Published by The Journal of Music: ‘There will always be challenges facing music and musicians in Ireland’: Music Alliance Ireland Holds First Public Meeting at National Concert Hall

 

Published by The Journal of Music on 6 May 2022:

 

‘There will always be challenges facing music and musicians in Ireland’: Music Alliance Ireland Holds First Public Meeting at National Concert Hall

Group plans to host regional meetings in the coming months.
 
 
 
 

 

A new group of national music organisations and companies, Music Alliance Ireland/Comhaontas Ceoil na hÉireann, held its first public meeting on 28 April as part of the New Music Dublin festival at the National Concert Hall.

The group was formed at the beginning of the pandemic to establish a collective voice for the music sector and has been involved in a number of advocacy campaigns since.

The current members are the Contemporary Music Centre, Crash Ensemble, Diatribe Records, Improvised Music Company, The Journal of Music, Kirkos Ensemble, Music Network and Trad Ireland/Traid Éireann. The group meets ten times a year and is open to new members.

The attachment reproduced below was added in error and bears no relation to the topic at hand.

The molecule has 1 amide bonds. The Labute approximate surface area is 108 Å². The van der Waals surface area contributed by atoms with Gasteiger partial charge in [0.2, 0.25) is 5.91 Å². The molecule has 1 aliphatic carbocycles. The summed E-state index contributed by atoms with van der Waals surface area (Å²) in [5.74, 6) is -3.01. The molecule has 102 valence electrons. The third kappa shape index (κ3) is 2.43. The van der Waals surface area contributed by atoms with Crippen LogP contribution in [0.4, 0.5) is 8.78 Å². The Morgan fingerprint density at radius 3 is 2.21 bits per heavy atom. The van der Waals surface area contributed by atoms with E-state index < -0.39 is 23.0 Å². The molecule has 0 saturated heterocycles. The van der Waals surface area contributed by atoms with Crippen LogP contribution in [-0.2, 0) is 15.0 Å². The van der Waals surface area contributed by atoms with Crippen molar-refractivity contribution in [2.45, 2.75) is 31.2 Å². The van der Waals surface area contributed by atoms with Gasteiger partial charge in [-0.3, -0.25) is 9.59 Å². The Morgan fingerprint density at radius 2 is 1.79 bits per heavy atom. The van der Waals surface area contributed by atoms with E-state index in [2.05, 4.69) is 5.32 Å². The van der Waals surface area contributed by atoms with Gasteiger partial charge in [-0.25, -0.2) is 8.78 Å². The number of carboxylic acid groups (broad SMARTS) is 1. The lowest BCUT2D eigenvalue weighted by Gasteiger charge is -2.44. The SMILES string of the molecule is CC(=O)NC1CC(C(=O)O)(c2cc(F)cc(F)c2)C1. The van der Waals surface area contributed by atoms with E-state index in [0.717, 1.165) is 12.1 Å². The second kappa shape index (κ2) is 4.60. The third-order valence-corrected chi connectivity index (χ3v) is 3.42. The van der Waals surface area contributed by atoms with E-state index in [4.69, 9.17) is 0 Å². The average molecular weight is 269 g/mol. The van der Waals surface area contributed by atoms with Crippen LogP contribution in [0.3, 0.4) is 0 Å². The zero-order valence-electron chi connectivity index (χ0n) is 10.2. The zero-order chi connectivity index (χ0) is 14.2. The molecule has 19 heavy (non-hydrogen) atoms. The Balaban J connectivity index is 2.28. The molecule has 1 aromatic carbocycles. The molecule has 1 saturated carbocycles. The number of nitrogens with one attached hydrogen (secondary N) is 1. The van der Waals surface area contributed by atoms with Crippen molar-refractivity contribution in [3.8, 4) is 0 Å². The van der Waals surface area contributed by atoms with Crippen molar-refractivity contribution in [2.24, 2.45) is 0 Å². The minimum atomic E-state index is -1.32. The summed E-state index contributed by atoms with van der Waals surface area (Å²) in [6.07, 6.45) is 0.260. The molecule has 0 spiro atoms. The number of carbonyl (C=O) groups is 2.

The meeting was chaired by musician Nick Roth of Diatribe and project manager Neva Elliott, formerly CEO of Crash Ensemble. Commenting on the reasons for establishing the group, Roth said:

Music Alliance Ireland aspires to be a collective voice for music in Ireland. There will always be challenges facing music and musicians in Ireland. Most recently, we had the pandemic, but before that it was the threat to Lyric FM, and before that it was the difficulties facing the national orchestras. On top of that, we have the perennial issues of low pay for musicians and the difficulty they have in finding places to live in Ireland, the small size of our independent record label sector, the lack of rehearsal space in Dublin, and more. The only way we can address any of these issues for the long term is by joining together.

Music Alliance Ireland was initiated in the spring of 2020 by Elliott and Aoife Concannon of Improvised Music Company, in partnership with the Arts Office of Dublin City Council. The group has since developed six main aims, as follows:

1. To establish a national network and voice for music organisations and musicians in Ireland;
2. To advocate for support and policies for music at a national level;
3. To work for the establishment of a music hub (a space for rehearsal, collaboration, offices, equipment, recording, storage and performance) in Dublin and equivalent spaces in other centres around Ireland;
4. To campaign for proper pay for musicians;
5. To further the provision for music from Ireland in Irish broadcasting and media; and